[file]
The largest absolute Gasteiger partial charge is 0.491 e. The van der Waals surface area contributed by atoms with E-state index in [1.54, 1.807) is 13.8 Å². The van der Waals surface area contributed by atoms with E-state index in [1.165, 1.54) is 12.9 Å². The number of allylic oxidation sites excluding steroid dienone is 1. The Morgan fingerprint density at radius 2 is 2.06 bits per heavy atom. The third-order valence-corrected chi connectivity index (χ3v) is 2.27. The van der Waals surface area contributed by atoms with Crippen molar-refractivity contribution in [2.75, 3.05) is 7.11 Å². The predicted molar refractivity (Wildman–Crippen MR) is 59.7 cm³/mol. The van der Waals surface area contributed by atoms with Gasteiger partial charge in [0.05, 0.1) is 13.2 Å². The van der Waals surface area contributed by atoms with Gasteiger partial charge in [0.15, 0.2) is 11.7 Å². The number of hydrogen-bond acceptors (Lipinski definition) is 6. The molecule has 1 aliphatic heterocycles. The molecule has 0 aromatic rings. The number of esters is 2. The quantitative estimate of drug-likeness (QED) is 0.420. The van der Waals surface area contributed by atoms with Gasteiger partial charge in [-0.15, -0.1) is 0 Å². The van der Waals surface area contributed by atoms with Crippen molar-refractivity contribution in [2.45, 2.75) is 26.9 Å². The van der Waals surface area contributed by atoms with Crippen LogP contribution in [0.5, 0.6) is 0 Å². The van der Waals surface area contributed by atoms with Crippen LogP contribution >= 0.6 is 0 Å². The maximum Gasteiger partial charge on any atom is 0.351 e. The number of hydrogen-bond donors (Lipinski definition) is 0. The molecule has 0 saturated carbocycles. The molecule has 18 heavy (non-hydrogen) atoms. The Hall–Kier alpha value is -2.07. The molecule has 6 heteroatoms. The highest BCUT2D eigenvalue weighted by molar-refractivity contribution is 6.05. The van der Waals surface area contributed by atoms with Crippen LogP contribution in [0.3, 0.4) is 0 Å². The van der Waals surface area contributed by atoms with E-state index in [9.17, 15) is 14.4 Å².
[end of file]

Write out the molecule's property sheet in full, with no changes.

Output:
The largest absolute Gasteiger partial charge is 0.491 e. The van der Waals surface area contributed by atoms with E-state index in [1.54, 1.807) is 13.8 Å². The van der Waals surface area contributed by atoms with E-state index in [1.165, 1.54) is 12.9 Å². The number of allylic oxidation sites excluding steroid dienone is 1. The Morgan fingerprint density at radius 2 is 2.06 bits per heavy atom. The third-order valence-corrected chi connectivity index (χ3v) is 2.27. The van der Waals surface area contributed by atoms with Crippen molar-refractivity contribution in [2.75, 3.05) is 7.11 Å². The predicted molar refractivity (Wildman–Crippen MR) is 59.7 cm³/mol. The van der Waals surface area contributed by atoms with Gasteiger partial charge in [0.05, 0.1) is 13.2 Å². The van der Waals surface area contributed by atoms with Gasteiger partial charge in [0.15, 0.2) is 11.7 Å². The number of hydrogen-bond acceptors (Lipinski definition) is 6. The molecule has 1 aliphatic heterocycles. The molecule has 0 aromatic rings. The number of esters is 2. The quantitative estimate of drug-likeness (QED) is 0.420. The van der Waals surface area contributed by atoms with Gasteiger partial charge in [-0.15, -0.1) is 0 Å². The van der Waals surface area contributed by atoms with Crippen molar-refractivity contribution in [2.45, 2.75) is 26.9 Å². The van der Waals surface area contributed by atoms with Crippen LogP contribution in [0.5, 0.6) is 0 Å². The van der Waals surface area contributed by atoms with Crippen LogP contribution >= 0.6 is 0 Å². The maximum Gasteiger partial charge on any atom is 0.351 e. The number of hydrogen-bond donors (Lipinski definition) is 0. The molecule has 0 saturated carbocycles. The molecule has 18 heavy (non-hydrogen) atoms. The Hall–Kier alpha value is -2.07. The molecule has 6 heteroatoms. The highest BCUT2D eigenvalue weighted by molar-refractivity contribution is 6.05. The van der Waals surface area contributed by atoms with Crippen LogP contribution in [0.3, 0.4) is 0 Å². The van der Waals surface area contributed by atoms with E-state index in [9.17, 15) is 14.4 Å².